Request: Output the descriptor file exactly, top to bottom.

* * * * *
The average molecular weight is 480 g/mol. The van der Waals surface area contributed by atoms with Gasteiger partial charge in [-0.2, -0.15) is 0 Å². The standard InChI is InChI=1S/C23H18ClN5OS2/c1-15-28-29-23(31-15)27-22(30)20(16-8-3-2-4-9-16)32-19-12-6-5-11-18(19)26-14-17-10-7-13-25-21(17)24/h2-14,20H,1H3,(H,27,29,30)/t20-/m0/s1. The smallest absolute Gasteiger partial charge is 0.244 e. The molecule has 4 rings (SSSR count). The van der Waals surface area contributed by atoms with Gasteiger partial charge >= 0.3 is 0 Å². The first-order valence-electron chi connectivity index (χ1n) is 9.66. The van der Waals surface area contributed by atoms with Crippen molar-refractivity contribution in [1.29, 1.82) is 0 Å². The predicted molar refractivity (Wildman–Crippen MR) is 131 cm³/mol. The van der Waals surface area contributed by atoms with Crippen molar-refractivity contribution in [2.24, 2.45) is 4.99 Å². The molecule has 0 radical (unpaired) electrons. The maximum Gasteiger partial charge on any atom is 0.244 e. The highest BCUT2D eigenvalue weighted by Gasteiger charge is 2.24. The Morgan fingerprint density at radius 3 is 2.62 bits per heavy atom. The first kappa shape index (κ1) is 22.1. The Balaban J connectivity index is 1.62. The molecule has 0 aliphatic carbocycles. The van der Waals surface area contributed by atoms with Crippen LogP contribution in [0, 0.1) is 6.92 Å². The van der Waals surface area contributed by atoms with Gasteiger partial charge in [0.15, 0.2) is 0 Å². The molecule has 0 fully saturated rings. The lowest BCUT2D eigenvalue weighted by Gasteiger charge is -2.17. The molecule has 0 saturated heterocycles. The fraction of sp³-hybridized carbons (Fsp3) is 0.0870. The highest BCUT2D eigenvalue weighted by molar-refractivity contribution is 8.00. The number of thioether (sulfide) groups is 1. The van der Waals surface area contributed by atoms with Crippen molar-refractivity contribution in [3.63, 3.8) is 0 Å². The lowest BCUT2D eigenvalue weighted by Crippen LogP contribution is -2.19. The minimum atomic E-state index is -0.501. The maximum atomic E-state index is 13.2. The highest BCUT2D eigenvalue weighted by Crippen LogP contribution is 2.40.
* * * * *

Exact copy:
The average molecular weight is 480 g/mol. The van der Waals surface area contributed by atoms with Gasteiger partial charge in [-0.2, -0.15) is 0 Å². The standard InChI is InChI=1S/C23H18ClN5OS2/c1-15-28-29-23(31-15)27-22(30)20(16-8-3-2-4-9-16)32-19-12-6-5-11-18(19)26-14-17-10-7-13-25-21(17)24/h2-14,20H,1H3,(H,27,29,30)/t20-/m0/s1. The smallest absolute Gasteiger partial charge is 0.244 e. The molecule has 4 rings (SSSR count). The van der Waals surface area contributed by atoms with Gasteiger partial charge >= 0.3 is 0 Å². The first-order valence-electron chi connectivity index (χ1n) is 9.66. The van der Waals surface area contributed by atoms with Crippen molar-refractivity contribution in [1.29, 1.82) is 0 Å². The predicted molar refractivity (Wildman–Crippen MR) is 131 cm³/mol. The van der Waals surface area contributed by atoms with Crippen molar-refractivity contribution in [2.24, 2.45) is 4.99 Å². The molecule has 0 radical (unpaired) electrons. The maximum Gasteiger partial charge on any atom is 0.244 e. The highest BCUT2D eigenvalue weighted by Gasteiger charge is 2.24. The Morgan fingerprint density at radius 3 is 2.62 bits per heavy atom. The first kappa shape index (κ1) is 22.1. The Balaban J connectivity index is 1.62. The molecule has 0 aliphatic carbocycles. The van der Waals surface area contributed by atoms with Crippen LogP contribution in [0, 0.1) is 6.92 Å². The van der Waals surface area contributed by atoms with Gasteiger partial charge in [0.15, 0.2) is 0 Å². The molecule has 0 fully saturated rings. The lowest BCUT2D eigenvalue weighted by Gasteiger charge is -2.17. The molecule has 0 saturated heterocycles. The fraction of sp³-hybridized carbons (Fsp3) is 0.0870. The highest BCUT2D eigenvalue weighted by molar-refractivity contribution is 8.00. The number of thioether (sulfide) groups is 1. The van der Waals surface area contributed by atoms with Crippen molar-refractivity contribution in [3.63, 3.8) is 0 Å². The lowest BCUT2D eigenvalue weighted by Crippen LogP contribution is -2.19. The minimum atomic E-state index is -0.501. The maximum atomic E-state index is 13.2. The highest BCUT2D eigenvalue weighted by Crippen LogP contribution is 2.40.